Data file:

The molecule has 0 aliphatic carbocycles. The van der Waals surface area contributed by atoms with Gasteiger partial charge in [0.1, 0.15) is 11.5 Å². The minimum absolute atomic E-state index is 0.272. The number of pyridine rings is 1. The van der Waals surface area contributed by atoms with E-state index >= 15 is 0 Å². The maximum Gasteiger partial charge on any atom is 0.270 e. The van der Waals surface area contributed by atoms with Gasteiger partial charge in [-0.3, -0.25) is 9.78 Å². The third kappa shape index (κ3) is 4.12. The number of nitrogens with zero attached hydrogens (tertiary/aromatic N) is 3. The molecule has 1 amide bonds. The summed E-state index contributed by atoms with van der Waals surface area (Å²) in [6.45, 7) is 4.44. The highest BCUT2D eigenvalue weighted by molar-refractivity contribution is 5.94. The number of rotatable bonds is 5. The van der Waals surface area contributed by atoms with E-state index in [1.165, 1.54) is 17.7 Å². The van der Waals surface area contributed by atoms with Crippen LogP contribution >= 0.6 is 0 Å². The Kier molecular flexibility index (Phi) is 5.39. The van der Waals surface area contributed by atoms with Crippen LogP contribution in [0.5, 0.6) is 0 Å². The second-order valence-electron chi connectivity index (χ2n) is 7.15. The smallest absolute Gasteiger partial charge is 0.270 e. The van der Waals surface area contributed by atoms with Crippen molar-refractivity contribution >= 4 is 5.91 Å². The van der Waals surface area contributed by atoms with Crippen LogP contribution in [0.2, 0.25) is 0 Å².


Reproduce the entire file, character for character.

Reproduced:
The molecule has 0 aliphatic carbocycles. The van der Waals surface area contributed by atoms with Gasteiger partial charge in [0.1, 0.15) is 11.5 Å². The minimum absolute atomic E-state index is 0.272. The number of pyridine rings is 1. The van der Waals surface area contributed by atoms with E-state index >= 15 is 0 Å². The maximum Gasteiger partial charge on any atom is 0.270 e. The van der Waals surface area contributed by atoms with Gasteiger partial charge in [-0.3, -0.25) is 9.78 Å². The third kappa shape index (κ3) is 4.12. The number of nitrogens with zero attached hydrogens (tertiary/aromatic N) is 3. The molecule has 1 amide bonds. The summed E-state index contributed by atoms with van der Waals surface area (Å²) in [6.45, 7) is 4.44. The highest BCUT2D eigenvalue weighted by molar-refractivity contribution is 5.94. The number of rotatable bonds is 5. The van der Waals surface area contributed by atoms with E-state index in [1.165, 1.54) is 17.7 Å². The van der Waals surface area contributed by atoms with Crippen LogP contribution >= 0.6 is 0 Å². The Kier molecular flexibility index (Phi) is 5.39. The van der Waals surface area contributed by atoms with Crippen LogP contribution in [0.5, 0.6) is 0 Å². The second-order valence-electron chi connectivity index (χ2n) is 7.15. The smallest absolute Gasteiger partial charge is 0.270 e. The van der Waals surface area contributed by atoms with Crippen molar-refractivity contribution >= 4 is 5.91 Å². The van der Waals surface area contributed by atoms with Crippen LogP contribution in [0.2, 0.25) is 0 Å².